Saturday, April 25, 2015

Bill and Hill: The appearance of wrong-doing

By Richard Barry

Aren't we special?

Are all of those fat cats lining up to donate bigs bucks to politicians expecting nothing in return? Are we really supposed to believe their only interest is in supporting a candidate who happens to embrace a particular view of the world? Is that really what it's all about? Hardly.

Okay, if Sheldon Adelson or the Koch brothers or, yes, a very wealthy Democratic donor (say a Hollywood type) gives a lot of money to a presidential candidate, we may say he or she is doing what every donor does, which is supporting their preferred candidate, someone who shares their values. But if a particular project of interest to one of these donors lands before a president for a decision, and the donor just happens to be in the neighbourhood and drops in for a visit to remind the president of the previous large donation and the donors interest in said issue, what is that?

I would say, sadly, it's politics.

Are the allegations facing Hillary Clinton over her husband's foundation work any different or any worse? Maybe, maybe not. But the Clinton's certainly should have seen it coming. They should have known that as she was being considered for her post as Secretary of State, and as she considered a run for the presidency, this would be an issue.

I'm not sure that the appearance of wrong-doing in the eyes of people who will always want to take you down is a good enough reason to reconsider your actions, but it would be politically smart.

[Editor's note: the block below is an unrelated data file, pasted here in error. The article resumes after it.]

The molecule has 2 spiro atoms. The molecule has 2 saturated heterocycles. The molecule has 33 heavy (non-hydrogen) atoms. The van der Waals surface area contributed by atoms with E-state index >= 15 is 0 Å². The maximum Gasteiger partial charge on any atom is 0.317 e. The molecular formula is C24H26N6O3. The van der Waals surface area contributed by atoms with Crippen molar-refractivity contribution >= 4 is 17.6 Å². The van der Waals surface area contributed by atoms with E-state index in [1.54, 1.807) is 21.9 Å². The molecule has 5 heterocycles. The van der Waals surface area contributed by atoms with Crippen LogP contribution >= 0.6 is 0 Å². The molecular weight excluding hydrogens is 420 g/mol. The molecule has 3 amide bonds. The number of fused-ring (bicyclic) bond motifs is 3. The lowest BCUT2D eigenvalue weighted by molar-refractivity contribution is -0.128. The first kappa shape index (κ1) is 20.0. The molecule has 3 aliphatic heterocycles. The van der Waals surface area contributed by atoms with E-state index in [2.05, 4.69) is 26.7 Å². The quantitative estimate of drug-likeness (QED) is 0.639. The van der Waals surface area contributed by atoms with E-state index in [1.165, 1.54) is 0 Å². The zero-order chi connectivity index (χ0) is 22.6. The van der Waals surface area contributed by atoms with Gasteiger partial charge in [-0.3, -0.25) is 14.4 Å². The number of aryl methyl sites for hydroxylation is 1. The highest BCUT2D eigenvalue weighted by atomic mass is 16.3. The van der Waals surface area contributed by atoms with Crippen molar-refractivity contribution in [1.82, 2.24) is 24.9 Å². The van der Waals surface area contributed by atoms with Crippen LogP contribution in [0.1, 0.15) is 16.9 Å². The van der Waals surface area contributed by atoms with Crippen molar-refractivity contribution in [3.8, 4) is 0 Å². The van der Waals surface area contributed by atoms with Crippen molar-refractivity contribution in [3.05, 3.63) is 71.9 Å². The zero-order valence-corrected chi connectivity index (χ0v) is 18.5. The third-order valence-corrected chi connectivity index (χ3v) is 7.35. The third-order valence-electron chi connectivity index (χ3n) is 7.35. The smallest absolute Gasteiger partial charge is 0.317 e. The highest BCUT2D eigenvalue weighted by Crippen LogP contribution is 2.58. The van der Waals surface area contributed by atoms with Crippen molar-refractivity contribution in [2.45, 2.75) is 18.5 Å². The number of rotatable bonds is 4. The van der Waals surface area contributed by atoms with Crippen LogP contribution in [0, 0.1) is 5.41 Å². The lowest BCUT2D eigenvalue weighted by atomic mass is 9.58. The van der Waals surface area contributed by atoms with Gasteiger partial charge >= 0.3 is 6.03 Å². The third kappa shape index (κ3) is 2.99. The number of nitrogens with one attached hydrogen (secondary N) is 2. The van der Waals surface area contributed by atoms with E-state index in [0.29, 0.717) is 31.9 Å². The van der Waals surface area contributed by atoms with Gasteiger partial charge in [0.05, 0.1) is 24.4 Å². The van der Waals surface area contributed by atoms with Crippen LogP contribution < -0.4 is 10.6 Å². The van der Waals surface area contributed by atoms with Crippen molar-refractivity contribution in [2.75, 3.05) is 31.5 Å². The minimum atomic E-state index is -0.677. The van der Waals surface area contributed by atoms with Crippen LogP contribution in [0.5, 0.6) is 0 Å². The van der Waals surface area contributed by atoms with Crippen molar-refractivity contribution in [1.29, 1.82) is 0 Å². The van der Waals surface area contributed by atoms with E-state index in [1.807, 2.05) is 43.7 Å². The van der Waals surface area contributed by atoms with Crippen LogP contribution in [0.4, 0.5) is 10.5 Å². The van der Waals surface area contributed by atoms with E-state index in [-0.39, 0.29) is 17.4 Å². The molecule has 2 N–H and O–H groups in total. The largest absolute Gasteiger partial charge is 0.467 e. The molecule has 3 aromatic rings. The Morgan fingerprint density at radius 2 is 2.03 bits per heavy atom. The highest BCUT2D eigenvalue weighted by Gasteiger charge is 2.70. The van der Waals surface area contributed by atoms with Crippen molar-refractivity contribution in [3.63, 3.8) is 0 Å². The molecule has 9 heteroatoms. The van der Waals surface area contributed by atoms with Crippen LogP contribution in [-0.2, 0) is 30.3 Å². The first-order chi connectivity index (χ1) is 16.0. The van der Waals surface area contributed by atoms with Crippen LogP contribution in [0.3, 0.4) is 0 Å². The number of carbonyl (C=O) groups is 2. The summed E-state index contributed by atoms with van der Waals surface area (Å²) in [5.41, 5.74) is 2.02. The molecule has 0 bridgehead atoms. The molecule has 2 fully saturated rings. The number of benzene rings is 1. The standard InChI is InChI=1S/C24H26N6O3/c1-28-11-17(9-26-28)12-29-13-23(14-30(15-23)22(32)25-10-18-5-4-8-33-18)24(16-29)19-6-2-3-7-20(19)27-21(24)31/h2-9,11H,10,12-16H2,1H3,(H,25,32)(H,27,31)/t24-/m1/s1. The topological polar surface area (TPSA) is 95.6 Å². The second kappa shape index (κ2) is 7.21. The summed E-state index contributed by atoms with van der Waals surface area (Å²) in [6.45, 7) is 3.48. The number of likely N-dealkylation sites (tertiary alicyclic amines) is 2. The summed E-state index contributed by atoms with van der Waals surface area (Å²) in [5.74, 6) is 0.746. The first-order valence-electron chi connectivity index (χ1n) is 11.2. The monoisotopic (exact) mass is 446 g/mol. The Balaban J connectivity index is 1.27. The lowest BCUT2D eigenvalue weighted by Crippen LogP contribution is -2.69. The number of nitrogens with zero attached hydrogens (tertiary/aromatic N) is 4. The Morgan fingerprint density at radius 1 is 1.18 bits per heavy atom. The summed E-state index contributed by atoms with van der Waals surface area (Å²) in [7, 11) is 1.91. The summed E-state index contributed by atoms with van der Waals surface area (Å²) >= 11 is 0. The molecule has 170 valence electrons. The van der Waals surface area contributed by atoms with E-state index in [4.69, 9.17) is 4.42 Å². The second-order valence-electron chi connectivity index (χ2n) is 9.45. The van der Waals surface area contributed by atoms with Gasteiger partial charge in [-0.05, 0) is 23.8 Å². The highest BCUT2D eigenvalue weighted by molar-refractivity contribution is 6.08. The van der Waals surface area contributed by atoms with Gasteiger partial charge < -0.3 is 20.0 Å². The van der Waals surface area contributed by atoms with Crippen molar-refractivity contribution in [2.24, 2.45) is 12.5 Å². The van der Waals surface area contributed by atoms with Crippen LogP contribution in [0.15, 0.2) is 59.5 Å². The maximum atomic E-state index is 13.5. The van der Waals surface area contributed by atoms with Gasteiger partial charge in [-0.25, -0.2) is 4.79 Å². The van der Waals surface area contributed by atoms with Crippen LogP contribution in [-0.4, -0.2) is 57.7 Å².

I'm inclined to agree with Chuck Todd, who said this:

Look, for the life of me, and this is just political judgment, the Obama administration when they offered her the job looked at the [Clinton] Foundation and said, boy, there will be the appearance of influence. We better be careful here. [Former Senator] Dick Lugar, at the time, ranking member of the [Senate] Foreign Relations [Committee], even said very publicly, you know, it's going to look like foreign governments can buy access to you because of the foundation. How many more warnings did the Clintons need to have and yet they ended up doing these things. Look, I hear what David [Axelrod] is saying, and clearly he is right. There is not proof, it's sort of circumstantial scandal.

The question I have is it's politically though just dumb and inept. And I guess -- somebody I read the other day, I can't remember who it was, said there is something about the way President Clinton has operated in his post-presidency that's simply been sloppy. What's he doing hanging out with the questionable president of Kazakhstan? You know, and taking money to do things like that?

I understand he may rationalize it and say, yeah, you know, what we'll use this money for good, they're not buying influence from me, I don't care. But, boy, the appearance of it is terrible.

Before I'm willing to say that the Clinton's did anything wrong in a moral or legal sense, I need some proof. That it was pretty dumb in a political sense seems obvious. 

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